Sorry for all the archived blogs recently. This is another post that I wrote in response to a Navy girl who was asking what to expect when her husband (and therefore she) got out. I figured this was a good place to archive this writing.
My husband (and therefore I) got out of the Navy this past January, and it has been a transition. Funny thing is, it’s been more one for me than for my husband. He knew he wasn’t reenlisting for a long time, including the whole two years we were together, so when the time finally came, he was glad to get out and move to our hometown. He found a job within a couple of months, and although it doesn’t pay what he was making in the Navy, and he doesn’t like it very much, it’s steady work and he’s thankful that he at least gets to come home every night. He’s on the lookout for another job, but in this economy he’s glad to have one at all.
For me it’s been a little harder. I never, ever, ever thought that I would say I missed the Navy life, with the separation and loneliness, but I do. I miss feeling like a part of something larger than myself, I miss feeling that by supporting him I’m helping him keep us safe, I miss the camaraderie of other navy significant others, and truthfully, I miss having time to myself.
During the first year we were together (including his deployment), I was in California living by myself. Once he came back, I moved to VA to be with him, but he was still in and out on underways and had duty nights. I really miss the designated time that I had to call my friends and catch up with everyone. I miss the quiet time to force myself to write blogs which I love to do but takes a lot of concentration and quiet time to think. And I miss those days when he finally came home after days away. One of my biggest fears has always been that I would lose my sense of appreciation for him. That I would forget what it was like to be without him for days and months at a time. And although I told myself that it would never happen, it’s so easy to get into the day to day swing of things and take things for granted.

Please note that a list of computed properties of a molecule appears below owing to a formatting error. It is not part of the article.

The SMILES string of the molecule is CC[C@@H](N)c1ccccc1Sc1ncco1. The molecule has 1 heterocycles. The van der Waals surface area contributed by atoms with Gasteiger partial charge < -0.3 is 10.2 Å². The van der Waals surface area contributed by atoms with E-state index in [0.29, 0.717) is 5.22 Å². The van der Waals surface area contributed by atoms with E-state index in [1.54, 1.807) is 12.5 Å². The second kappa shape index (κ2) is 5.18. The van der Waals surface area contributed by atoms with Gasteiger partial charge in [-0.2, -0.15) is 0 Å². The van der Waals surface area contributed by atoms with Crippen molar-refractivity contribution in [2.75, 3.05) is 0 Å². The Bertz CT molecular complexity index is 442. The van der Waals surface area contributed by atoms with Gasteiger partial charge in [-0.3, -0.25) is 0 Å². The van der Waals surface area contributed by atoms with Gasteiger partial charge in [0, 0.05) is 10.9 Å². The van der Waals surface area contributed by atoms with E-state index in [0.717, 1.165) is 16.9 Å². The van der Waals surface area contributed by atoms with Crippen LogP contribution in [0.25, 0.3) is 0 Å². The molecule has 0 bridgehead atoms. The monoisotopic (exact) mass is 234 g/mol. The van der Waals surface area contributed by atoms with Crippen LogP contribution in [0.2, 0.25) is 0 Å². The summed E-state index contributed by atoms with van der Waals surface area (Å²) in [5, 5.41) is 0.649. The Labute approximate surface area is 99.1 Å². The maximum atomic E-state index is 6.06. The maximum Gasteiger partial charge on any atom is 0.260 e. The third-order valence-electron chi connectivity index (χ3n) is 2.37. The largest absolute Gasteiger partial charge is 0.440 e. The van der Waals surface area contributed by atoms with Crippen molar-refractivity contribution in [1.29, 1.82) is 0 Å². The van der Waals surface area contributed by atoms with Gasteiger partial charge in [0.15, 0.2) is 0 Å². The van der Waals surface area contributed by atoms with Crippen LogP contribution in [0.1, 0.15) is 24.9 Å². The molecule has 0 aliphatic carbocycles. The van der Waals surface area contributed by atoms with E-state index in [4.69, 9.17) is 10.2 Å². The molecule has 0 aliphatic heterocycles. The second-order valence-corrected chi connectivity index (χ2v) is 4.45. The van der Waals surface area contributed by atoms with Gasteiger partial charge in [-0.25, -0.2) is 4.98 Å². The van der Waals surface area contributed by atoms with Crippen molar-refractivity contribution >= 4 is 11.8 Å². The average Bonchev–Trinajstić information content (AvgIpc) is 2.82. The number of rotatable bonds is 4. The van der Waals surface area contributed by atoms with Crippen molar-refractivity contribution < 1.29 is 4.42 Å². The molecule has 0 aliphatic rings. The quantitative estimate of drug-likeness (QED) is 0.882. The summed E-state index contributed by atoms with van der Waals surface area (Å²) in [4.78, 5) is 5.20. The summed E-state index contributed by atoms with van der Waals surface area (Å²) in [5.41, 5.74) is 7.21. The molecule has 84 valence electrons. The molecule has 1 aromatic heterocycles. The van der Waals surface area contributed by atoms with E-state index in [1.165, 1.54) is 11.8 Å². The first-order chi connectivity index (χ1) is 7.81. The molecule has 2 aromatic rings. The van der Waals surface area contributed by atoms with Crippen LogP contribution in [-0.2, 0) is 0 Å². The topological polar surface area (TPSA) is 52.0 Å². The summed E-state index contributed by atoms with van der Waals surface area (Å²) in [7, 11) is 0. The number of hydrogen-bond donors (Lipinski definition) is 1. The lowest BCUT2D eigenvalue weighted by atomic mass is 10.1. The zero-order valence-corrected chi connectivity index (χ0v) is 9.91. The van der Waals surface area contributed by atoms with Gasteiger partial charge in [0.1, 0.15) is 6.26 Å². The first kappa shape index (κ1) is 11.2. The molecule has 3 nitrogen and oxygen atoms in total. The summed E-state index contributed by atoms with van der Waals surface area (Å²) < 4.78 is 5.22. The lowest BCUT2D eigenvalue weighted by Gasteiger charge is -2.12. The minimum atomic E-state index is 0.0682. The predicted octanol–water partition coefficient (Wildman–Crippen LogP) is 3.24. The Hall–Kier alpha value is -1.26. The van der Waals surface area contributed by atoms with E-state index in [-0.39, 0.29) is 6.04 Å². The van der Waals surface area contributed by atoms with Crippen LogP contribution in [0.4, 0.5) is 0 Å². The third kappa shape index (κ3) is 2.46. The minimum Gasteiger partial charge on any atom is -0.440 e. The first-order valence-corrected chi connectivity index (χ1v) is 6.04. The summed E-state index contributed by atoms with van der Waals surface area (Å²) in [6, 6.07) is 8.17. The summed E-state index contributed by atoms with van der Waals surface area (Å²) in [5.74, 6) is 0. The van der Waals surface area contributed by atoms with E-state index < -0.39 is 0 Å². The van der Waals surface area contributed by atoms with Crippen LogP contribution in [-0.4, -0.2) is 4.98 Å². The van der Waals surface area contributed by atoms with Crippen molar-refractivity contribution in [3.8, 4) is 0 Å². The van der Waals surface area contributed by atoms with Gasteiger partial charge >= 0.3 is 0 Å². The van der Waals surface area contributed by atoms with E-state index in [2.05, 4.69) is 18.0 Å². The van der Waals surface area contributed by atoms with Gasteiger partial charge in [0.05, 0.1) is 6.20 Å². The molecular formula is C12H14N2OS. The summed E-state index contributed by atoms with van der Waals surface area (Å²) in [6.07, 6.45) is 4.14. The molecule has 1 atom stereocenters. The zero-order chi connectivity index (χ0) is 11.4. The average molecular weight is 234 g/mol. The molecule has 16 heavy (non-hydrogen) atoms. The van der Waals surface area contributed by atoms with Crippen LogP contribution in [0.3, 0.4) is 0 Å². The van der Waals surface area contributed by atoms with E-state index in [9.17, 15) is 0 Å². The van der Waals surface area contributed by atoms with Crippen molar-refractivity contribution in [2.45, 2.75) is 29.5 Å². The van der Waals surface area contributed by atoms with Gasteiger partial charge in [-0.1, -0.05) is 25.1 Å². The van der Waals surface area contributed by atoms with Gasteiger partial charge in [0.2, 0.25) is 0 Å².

So, my advise to anyone getting ready to get out is to start talking with your partner about it now. Communication is the most important thing. Be ready for the transition to be harder and more unexpected than you think it’s going to be. You could very well be surprised by how you and your partner react. Try your best not to take things personally. He’s been use to having time with his buddy during duty shifts and underways, and you’re use to having time to yourself or with your friends during those times too. It’s totally ok, for you guys to create some alone time, or time with friends. It’s not because he/she doesn’t love you and you don’t love them.
If you start missing that sense of meaning, then find it somewhere else. There are thousands of battered women’s shelters around the country that desperately need volunteer childcare workers in the evenings. There are hospitals that need volunteers to cheer up the patients, or consider getting involved with the local office of Operation Homefront. Wear your military gear with pride and keep your bumper stickers on your car. Be a cheerleader for troops and their families everywhere you go. I’ve been amazed at how many people have no idea what it’s like to be in a military family. I feel that it’s important that I share what I’ve experience so that people can have a more compassionate opinion and more respect for our troops and their families.
And never forget that any large transition is difficult! Graduating high school or college, getting married, moving to be with a loved one, and later in our lives we may be called upon to put our lives on hold to take care of an ailing family member. Don’t expect to let go of something that has been such a large part of your life without some time to grieve or at least transition. Be patient and understanding with each other.